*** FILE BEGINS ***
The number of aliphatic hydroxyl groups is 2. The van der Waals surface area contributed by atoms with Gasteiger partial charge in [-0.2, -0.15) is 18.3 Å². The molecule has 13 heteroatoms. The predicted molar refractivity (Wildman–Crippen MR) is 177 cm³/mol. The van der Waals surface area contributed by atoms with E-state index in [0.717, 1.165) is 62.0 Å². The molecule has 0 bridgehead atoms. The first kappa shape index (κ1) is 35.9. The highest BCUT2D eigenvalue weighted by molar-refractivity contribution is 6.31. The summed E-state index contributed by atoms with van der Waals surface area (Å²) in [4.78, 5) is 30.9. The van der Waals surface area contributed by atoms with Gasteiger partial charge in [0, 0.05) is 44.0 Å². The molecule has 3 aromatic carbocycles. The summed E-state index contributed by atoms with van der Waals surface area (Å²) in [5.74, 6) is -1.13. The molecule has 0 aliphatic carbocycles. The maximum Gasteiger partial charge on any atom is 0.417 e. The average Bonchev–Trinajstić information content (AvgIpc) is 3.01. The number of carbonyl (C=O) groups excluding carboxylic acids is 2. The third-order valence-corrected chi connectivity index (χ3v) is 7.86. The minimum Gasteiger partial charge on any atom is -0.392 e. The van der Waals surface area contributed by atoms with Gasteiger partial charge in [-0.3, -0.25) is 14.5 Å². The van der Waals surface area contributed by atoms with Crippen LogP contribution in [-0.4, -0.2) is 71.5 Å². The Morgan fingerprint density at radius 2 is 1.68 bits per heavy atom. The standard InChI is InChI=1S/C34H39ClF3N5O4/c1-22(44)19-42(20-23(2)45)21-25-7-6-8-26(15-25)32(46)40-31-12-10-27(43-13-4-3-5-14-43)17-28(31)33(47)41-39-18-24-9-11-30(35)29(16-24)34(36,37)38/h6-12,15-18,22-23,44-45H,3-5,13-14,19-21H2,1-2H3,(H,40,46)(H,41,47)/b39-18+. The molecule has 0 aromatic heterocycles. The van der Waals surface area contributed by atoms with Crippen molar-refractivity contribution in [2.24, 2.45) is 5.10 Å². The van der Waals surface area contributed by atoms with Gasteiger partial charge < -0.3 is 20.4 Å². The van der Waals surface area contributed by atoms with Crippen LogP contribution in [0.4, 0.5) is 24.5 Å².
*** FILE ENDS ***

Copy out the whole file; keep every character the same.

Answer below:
The number of aliphatic hydroxyl groups is 2. The van der Waals surface area contributed by atoms with Gasteiger partial charge in [-0.2, -0.15) is 18.3 Å². The molecule has 13 heteroatoms. The predicted molar refractivity (Wildman–Crippen MR) is 177 cm³/mol. The van der Waals surface area contributed by atoms with E-state index in [0.717, 1.165) is 62.0 Å². The molecule has 0 bridgehead atoms. The first kappa shape index (κ1) is 35.9. The highest BCUT2D eigenvalue weighted by molar-refractivity contribution is 6.31. The summed E-state index contributed by atoms with van der Waals surface area (Å²) in [4.78, 5) is 30.9. The van der Waals surface area contributed by atoms with Gasteiger partial charge in [0, 0.05) is 44.0 Å². The molecule has 3 aromatic carbocycles. The summed E-state index contributed by atoms with van der Waals surface area (Å²) in [5.74, 6) is -1.13. The molecule has 0 aliphatic carbocycles. The maximum Gasteiger partial charge on any atom is 0.417 e. The average Bonchev–Trinajstić information content (AvgIpc) is 3.01. The number of carbonyl (C=O) groups excluding carboxylic acids is 2. The third-order valence-corrected chi connectivity index (χ3v) is 7.86. The minimum Gasteiger partial charge on any atom is -0.392 e. The van der Waals surface area contributed by atoms with Gasteiger partial charge in [-0.3, -0.25) is 14.5 Å². The van der Waals surface area contributed by atoms with Crippen LogP contribution in [-0.4, -0.2) is 71.5 Å². The Morgan fingerprint density at radius 2 is 1.68 bits per heavy atom. The standard InChI is InChI=1S/C34H39ClF3N5O4/c1-22(44)19-42(20-23(2)45)21-25-7-6-8-26(15-25)32(46)40-31-12-10-27(43-13-4-3-5-14-43)17-28(31)33(47)41-39-18-24-9-11-30(35)29(16-24)34(36,37)38/h6-12,15-18,22-23,44-45H,3-5,13-14,19-21H2,1-2H3,(H,40,46)(H,41,47)/b39-18+. The molecule has 0 aromatic heterocycles. The van der Waals surface area contributed by atoms with Crippen molar-refractivity contribution in [2.24, 2.45) is 5.10 Å². The van der Waals surface area contributed by atoms with Gasteiger partial charge < -0.3 is 20.4 Å². The van der Waals surface area contributed by atoms with Crippen LogP contribution in [0.4, 0.5) is 24.5 Å².